# Pulleys – Simple Machines Activities for Kids

In our kids’ STEM class, during our first session on Simple Machines, we covered Inclined Planes and Pulleys.

Key concept (the Science of Simple Machines): A pulley is a wheel that you loop a rope over. The key point of pulleys is that they redirect force. For example, instead of PUSHING a load UP, you can attach it to a rope and pulley above you and PULL DOWN. All pulley systems re-direct force. Some pulley systems make work easier, allowing a worker to use less force to move the object.

A demonstration:

1. Tie a rope on something heavy (e.g. a basket of books, a sack of flour, or a 2-liter bottle of soda).
2. Have a child lift the object off the ground by pulling up on the rope. They may only be able to lift it six inches or so off the ground – partially because it’s heavy, partially because their little arms can only reach so high.
3. Then have them pick up the object itself and try to lift it high up above their head. It’s higher now, but wow it feels heavy to push it up.
4. Then, string the rope up over the back of a chair or over a doorknob and have them pull down on it. It feels easier* to pull the rope down to lift the object than it did to push the object up with their hands. But they can only lift is as high as the pulley.
5. Then throw a rope over the side of a slide platform (or around a railing on an open staircase: http://handsonaswegrow.com/simple-machines-for-kids-the-pulley/) and put a kid up there to reel it in. Look how high you can lift something when you use this tool!

Notice that none of those examples use an actual “pulley” from a store – they used a chair or doorknob, a slide platform or a stair railing. You’re getting pulley action just by wrapping a rope around an object and pulling.

You can also rig a “pulley” with other objects you may have:

If you want to buy a basic pulley set for your kids, I think it’s a great investment in a fun toy they can use in a variety of ways for a number of years. The ones we used in class are Block & Tackle Pulley Kit (also available from Magic Cabin Toys). They were good for our purposes, although I strongly recommend using utility cord from the hardware store rather than the thin string from the kit, because it will be gentler on children’s hands and less likely to jump off the pulley. The kit came with a book on activities to teach kids about pulleys, so that was nice. We also considered (but I haven’t tested) Pulleys Discovery Kit and American Educational 7-1607 Pulley Kit. Or, you could get a Clothesline Kit.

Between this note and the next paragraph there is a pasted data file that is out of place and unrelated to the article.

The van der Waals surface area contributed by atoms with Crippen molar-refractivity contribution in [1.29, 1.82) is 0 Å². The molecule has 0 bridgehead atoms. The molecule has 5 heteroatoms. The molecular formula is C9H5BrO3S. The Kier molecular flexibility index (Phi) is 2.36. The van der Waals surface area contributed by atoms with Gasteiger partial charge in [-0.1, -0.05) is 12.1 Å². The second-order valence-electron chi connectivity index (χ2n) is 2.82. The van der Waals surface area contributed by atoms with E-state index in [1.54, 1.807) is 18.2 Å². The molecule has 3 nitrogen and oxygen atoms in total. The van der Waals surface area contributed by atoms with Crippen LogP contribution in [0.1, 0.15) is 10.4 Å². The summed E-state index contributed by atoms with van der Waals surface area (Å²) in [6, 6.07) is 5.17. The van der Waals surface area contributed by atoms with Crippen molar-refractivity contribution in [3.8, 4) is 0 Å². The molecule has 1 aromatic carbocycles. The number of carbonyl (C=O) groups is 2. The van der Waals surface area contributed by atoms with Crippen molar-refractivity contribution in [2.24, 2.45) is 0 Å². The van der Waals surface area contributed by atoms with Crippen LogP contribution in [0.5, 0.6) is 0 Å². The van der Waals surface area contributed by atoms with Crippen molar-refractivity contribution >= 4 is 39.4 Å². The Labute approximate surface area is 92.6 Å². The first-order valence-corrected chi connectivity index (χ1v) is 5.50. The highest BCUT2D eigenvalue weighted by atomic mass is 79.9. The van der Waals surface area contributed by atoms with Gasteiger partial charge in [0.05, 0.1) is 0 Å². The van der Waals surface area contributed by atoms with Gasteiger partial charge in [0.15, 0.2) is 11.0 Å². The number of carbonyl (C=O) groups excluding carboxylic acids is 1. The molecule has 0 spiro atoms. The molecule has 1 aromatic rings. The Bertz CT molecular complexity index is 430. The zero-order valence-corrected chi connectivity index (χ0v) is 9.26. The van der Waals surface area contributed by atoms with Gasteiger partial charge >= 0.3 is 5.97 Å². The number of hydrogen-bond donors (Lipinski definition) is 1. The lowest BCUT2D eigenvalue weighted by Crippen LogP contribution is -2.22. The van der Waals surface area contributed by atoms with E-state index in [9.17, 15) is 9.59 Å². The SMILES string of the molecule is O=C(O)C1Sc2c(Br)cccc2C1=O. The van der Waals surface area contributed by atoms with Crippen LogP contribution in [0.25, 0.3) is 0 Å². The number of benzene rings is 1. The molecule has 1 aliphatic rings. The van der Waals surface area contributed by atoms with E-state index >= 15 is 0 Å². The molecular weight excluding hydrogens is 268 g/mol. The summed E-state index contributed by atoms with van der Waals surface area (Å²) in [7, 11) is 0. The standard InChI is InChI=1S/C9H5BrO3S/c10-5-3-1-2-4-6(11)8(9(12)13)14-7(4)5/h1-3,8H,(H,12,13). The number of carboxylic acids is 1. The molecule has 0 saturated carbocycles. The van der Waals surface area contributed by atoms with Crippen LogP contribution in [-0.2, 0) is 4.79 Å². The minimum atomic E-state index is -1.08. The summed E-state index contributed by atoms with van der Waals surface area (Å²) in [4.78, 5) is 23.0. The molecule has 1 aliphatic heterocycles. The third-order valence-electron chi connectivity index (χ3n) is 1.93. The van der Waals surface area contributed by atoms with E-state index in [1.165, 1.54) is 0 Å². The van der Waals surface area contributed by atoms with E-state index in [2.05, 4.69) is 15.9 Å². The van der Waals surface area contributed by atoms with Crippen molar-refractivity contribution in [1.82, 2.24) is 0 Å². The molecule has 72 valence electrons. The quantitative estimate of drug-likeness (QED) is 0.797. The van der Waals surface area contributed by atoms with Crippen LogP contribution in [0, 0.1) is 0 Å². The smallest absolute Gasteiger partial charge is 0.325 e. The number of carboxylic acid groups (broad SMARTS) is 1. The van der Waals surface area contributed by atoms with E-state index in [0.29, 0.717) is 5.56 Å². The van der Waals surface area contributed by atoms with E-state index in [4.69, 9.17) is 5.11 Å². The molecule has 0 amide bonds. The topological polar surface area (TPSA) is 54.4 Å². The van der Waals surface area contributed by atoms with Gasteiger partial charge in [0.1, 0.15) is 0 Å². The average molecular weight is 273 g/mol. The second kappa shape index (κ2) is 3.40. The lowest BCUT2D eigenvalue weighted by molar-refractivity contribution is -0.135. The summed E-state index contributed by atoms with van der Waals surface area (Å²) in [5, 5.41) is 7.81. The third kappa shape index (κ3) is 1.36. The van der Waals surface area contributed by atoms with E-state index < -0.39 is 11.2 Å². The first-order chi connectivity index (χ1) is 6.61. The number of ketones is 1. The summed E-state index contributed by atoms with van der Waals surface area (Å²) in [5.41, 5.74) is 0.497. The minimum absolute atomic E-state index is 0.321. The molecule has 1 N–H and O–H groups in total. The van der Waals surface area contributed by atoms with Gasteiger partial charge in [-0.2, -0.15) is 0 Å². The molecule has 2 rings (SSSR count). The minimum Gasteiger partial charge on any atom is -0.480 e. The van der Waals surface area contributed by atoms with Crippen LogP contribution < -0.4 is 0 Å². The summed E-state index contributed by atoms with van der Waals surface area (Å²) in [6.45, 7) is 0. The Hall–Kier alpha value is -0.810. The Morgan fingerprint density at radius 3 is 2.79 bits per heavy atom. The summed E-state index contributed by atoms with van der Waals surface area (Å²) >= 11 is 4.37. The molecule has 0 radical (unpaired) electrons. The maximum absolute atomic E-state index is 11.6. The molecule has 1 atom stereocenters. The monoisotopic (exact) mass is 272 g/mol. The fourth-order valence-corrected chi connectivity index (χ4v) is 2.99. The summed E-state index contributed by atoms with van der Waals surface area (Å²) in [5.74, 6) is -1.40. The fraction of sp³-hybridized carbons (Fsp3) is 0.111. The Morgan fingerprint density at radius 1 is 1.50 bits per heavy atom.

We’ve recently inherited some pulleys from a Delta Science Modules kit.

Pulley Explorations

Set up a variety of pulley systems… we had them all set up in one class session, but you could also do one each day over a series of classes. Or set one up on the playground or in the backyard, and leave it there for months of fun!

The clothesline. Requires two pulleys. Attach pulleys to anchor points. Take a rope, and tie one end to one handle on a basket, then loop it around both pulleys, and tie the other end to the other handle of the basket so you have a continuous loop with a basket mounted on it. (Or, if you prefer, you could just have one loop of clothesline and put a clothespin on it… you could then clip on messages to send back and forth.) Then you pull on either the top or the bottom cord to bring the basket from one end to the other. This is easy for even two year olds to do, but still plenty of fun for our elementary aged kids.

• Some ideas for anchor points: at home, we tied one end to a high stair railing, and one end to a chair. In class, we tied one end to the slide platform and one end to a step ladder. Next year, I plan to set this up somewhere different in the classroom – both years, we’ve had it on the slide platform with several other pulley systems. This one doesn’t need the height of the slide platform, so moving it elsewhere will help to spread out the pulley activities to different spaces. It could just string from one chair to another anywhere in the classroom.
• To really engage kids in this activity, make it a message delivery system! Our students LOVED sending messages to Teacher Cym.

A fixed pulley. Requires one pulley, and a high place to anchor it. You anchor the pulley, tie a rope onto a bucket, run the rope up over the pulley and back down to the ground. A child standing on the ground pulls on the loose end of the rope (shown with the red arrow above, and it lifts the basket high.